The figure below, which shows this decline, comes from the Employee Benefit Research Institute. The company stock figures are the second batch of bars from the left.


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From a new paper by Eldar Shafir, Michael Barr, Sendhil Mullainathan. Some of the highlights are below. OK, so they aren’t all behavioral economists. Mullainathan is. Barr is a law professor and Shafir is a psychology professor.

1. Full information disclosure to debias home mortgage borrowers.

Useful information that Shafir, Barr, and Mullainathan have in mind includes disclosing the borrower’s credit score, and the borrower’s qualifications for the all of the lender’s mortgage products.

2. A new standard for truth in lending.

We propose that policy makers consider shifting away from sole reliance on a rules based, ex ante regulatory structure for disclosure embodied in (the Truth in Lending Act) and toward integration of an ex-post, standards-based disclosure requirement as well.

3. A “sticky” opt-out home mortgage system.

We propose that a default be established with increased liability exposure for deviations that harm consumers…In our model, lenders would be required to offer eligible borrowers a standard mortgage (or set of mortgages), such as a fixed rate, self-amortizing 30 year mortgage loan, according to reasonable underwriting standards.

4. Restructuring the relationship between brokers and borrowers.

An alternative approach to addressing the problem of market incentives to exploit behavioral biases would be to focus directly on restructuring brokers’ duties to borrowers and reforming compensation schemes that provide incentives to brokers to mislead borrowers. Mortgage brokers have dominated the subprime market.

5. Using framing and salience to improve credit card disclosures.

See something like RECAP, proposed in Nudge.

6. An opt-out payment plan for credit cards.

Consumers would be required automatically to make the payment necessary to pay off their existing balance over a relatively short period of time unless the customer affirmatively opted-out of such a payment plan and chose an alternative payment plan with a longer (or shorter) payment term.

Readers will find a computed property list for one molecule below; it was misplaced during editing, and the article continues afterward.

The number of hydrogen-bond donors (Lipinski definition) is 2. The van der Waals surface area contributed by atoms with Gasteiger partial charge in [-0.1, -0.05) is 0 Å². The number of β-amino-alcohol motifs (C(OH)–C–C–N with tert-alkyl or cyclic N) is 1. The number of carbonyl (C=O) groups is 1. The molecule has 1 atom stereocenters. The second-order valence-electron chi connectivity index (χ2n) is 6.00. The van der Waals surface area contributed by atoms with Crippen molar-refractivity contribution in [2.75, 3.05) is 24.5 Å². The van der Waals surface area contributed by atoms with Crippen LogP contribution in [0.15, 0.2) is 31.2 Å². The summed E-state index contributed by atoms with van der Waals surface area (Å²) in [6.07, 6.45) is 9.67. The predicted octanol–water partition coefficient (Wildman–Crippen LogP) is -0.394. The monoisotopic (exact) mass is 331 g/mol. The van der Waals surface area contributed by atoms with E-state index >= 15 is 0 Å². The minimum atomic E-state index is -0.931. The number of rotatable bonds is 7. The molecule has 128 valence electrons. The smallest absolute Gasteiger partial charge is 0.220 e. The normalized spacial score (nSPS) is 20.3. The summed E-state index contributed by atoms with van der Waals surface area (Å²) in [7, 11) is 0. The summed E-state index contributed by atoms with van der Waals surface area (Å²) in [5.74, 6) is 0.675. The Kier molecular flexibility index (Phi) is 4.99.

7. An opt-out credit card.

Consumers would be offered credit cards that meet the definition of “safe.” They could opt for another kind of credit card, but only after meaningful disclosure. And credit card firms would face increased liability risk if the disclosure is found to have been unreasonable.

8. Regulation of credit card late fees.

Under our proposal, firms could deter consumers from paying late or going over their credit card limits with whatever fees they deemed appropriate, but the bulk of such fees would be placed in a public trust to be used for financial education and assistance to troubled borrowers…Firm incentives to over-charge for late payments and over-limit borrowing would be removed, while firms would retain incentives appropriately to deter these consumer failures.

9. A tax credit for banks offering safe and affordable accounts.

Market forces weaken or break down entirely with respect to encouraging saving for low income households. This is simply because the administrative costs of collecting small value deposits are high in relation to banks’ potential earnings on the relatively small amounts saved, unless the bank can charge high fees; with sufficiently high fees, however, it is not clear that utilizing a bank account makes economic sense for LMI households.

10. An opt-out bank account for tax refunds.

Low-income households without bank accounts would have their tax refunds automatically deposited into a new account, similar to something like the SAFE-T account that residents could draw on. (H&R Block offers a similar product.)

Watch a video about the paper, sponsored by the New America foundation, below: